What Happens to the Seed You Planted?
A Word of Encouragement from Elizabeth Rice Handford
Sometimes you sure wish you could know whether or not the things you've given your heart and mind to will make any difference in the world.
That kid you befriended on the ball field?
The financial gift you made to help rescue endangered little children in a foreign country?
That patient to whom you gave so much time and emotion?
That new business venture that would hopefully give security to several families?
And, especially, the ones dearest to you, your family. Why is it so hard to glimpse what's going on in your children's hearts?
The Gospel of Mark records an odd parable Jesus told.
"The kingdom of God is as if a man should scatter seed on the ground, and should sleep by night and rise by day, and the
seed should sprout and grow, he himself does not know how. For the earth yields crops by itself: first the blade, then the head, after that the full grain in the head. But when the grain ripens, immediately he puts in the sickle, because the harvest has come" (Mark 4:26-29).
I find comfort in this story Jesus told, because I often can't see any results from the tasks I work at day by day. But the Lord Jesus is picturing something truly important about our work. The farmer didn't know, the Scripture tells us, how this seed he'd planted so arduously, would prosper. He simply couldn't tell, looking at the furrowed soil, how it would succeed.
I remember a summer I drove our seven children from Chicago to Tennessee to visit my parents. (Walt would fly down later in the week as soon as he could.) John and Debbie were nine; Ruth seven; Paul five; Margi, Bill, and Judy were three. It was about a ten-hour drive, but the station wagon was filled with the paraphernalia children think essential for entertainment. The miles slid by as the children exchanged their usual noisy banter A flat tire in Indiana slowed us down, but a wonderfully kind motorist stopped to help me fix it. It looked like we'd still get home before bed time.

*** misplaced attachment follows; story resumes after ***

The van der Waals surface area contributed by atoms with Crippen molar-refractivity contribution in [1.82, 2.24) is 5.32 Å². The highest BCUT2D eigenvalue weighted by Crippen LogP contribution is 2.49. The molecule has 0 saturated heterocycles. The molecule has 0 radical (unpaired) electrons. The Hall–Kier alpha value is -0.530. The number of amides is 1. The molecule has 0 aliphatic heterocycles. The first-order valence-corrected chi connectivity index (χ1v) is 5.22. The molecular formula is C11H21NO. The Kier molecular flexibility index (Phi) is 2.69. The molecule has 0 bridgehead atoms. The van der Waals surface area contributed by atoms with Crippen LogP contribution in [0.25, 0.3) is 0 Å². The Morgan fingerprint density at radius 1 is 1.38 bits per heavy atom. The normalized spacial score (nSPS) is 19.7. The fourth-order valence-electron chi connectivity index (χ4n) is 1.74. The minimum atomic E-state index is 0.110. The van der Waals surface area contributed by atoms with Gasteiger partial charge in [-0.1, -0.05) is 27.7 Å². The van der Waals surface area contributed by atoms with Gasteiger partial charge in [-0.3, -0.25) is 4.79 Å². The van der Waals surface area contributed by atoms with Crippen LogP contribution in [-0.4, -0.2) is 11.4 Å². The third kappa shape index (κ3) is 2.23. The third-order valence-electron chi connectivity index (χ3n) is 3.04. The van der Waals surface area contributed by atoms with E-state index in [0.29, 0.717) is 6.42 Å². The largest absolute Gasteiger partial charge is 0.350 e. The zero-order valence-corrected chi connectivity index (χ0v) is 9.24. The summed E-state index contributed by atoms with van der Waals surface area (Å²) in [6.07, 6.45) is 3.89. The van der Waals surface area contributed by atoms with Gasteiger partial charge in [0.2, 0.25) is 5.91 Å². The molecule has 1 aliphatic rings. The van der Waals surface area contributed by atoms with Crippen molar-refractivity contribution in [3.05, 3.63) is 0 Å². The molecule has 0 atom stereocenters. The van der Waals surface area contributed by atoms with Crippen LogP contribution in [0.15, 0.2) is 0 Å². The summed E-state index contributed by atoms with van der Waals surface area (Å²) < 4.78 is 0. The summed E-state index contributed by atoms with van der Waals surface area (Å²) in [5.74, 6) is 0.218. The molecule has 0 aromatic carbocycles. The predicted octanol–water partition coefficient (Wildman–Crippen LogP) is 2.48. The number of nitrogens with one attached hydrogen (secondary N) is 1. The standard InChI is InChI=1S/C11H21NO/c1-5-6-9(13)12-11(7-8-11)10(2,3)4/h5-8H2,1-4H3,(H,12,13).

But a horrendous thunderstorm in Kentucky suddenly obliterated the two-lane highway. I slowed to a crawl through frightening flashes of lightening and torrents of rain. By nightfall I knew we would have to stop for the night. The lights of a motel beckoned. I pulled in, registered, and even paid an extra $2.00 for a TV for the evening! Then we went into the motel restaurant and had a refreshing supper, while the thunderstorm continued to rage outside.
I went to pay our bill. The hostess said, "The gentleman who just left paid your bill for you. He said he'd never seen such a well-mannered, happy family."
You can imagine what a sweet, incredible moment that was was for this tired, harassed mother. My children were not always well-mannered, not always content. My mother-eye tended to see their lacks, their inadequacies, unaware of the budding and growing that God was doing in their hearts. It took a kind stranger's eye to assess my children's growth and comfort me in his assessment.
And let us not grow weary while doing good,
for in due season we shall reap
if we do not lose heart.
God Says, "Let's Have a Conversation."
A Word of Encouragement from Elizabeth Rice Handford
Our daughter Ruth came to live with us when she was three months old. My mother drove us home from the adoption agency that day, since Walt was away on a preaching mission. That dear child lay in my arms and talked to me and her new big brother John the whole way home. Sometimes she explained something very earnestly; sometimes she chuckled with glee or jabbered, but on that hour drive home, without knowing a single word, she communicated eloquently with me every mile of the way.
When she was about four years old, she came in from playing outside and said, "Mother, let's have a ‘commeration.'"
"All right, dear. What shall we ‘commerate' about?"